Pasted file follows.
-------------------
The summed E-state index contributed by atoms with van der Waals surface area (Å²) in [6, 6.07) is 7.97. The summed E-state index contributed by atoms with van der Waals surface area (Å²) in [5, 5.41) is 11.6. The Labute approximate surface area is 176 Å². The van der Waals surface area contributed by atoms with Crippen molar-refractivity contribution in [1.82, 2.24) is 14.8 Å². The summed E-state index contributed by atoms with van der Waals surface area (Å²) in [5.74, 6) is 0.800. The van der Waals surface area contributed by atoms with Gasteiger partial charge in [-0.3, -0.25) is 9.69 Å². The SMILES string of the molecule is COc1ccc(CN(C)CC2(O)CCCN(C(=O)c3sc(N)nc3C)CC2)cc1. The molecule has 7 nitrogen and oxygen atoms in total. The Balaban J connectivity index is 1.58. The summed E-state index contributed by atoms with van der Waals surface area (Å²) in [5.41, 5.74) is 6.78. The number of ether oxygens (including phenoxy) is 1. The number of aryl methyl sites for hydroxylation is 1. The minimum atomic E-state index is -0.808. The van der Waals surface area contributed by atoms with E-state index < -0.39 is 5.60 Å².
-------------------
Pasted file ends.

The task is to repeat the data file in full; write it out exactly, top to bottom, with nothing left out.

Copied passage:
The summed E-state index contributed by atoms with van der Waals surface area (Å²) in [6, 6.07) is 7.97. The summed E-state index contributed by atoms with van der Waals surface area (Å²) in [5, 5.41) is 11.6. The Labute approximate surface area is 176 Å². The van der Waals surface area contributed by atoms with Crippen molar-refractivity contribution in [1.82, 2.24) is 14.8 Å². The summed E-state index contributed by atoms with van der Waals surface area (Å²) in [5.74, 6) is 0.800. The van der Waals surface area contributed by atoms with Gasteiger partial charge in [-0.3, -0.25) is 9.69 Å². The SMILES string of the molecule is COc1ccc(CN(C)CC2(O)CCCN(C(=O)c3sc(N)nc3C)CC2)cc1. The molecule has 7 nitrogen and oxygen atoms in total. The Balaban J connectivity index is 1.58. The summed E-state index contributed by atoms with van der Waals surface area (Å²) in [5.41, 5.74) is 6.78. The number of ether oxygens (including phenoxy) is 1. The number of aryl methyl sites for hydroxylation is 1. The minimum atomic E-state index is -0.808. The van der Waals surface area contributed by atoms with E-state index < -0.39 is 5.60 Å².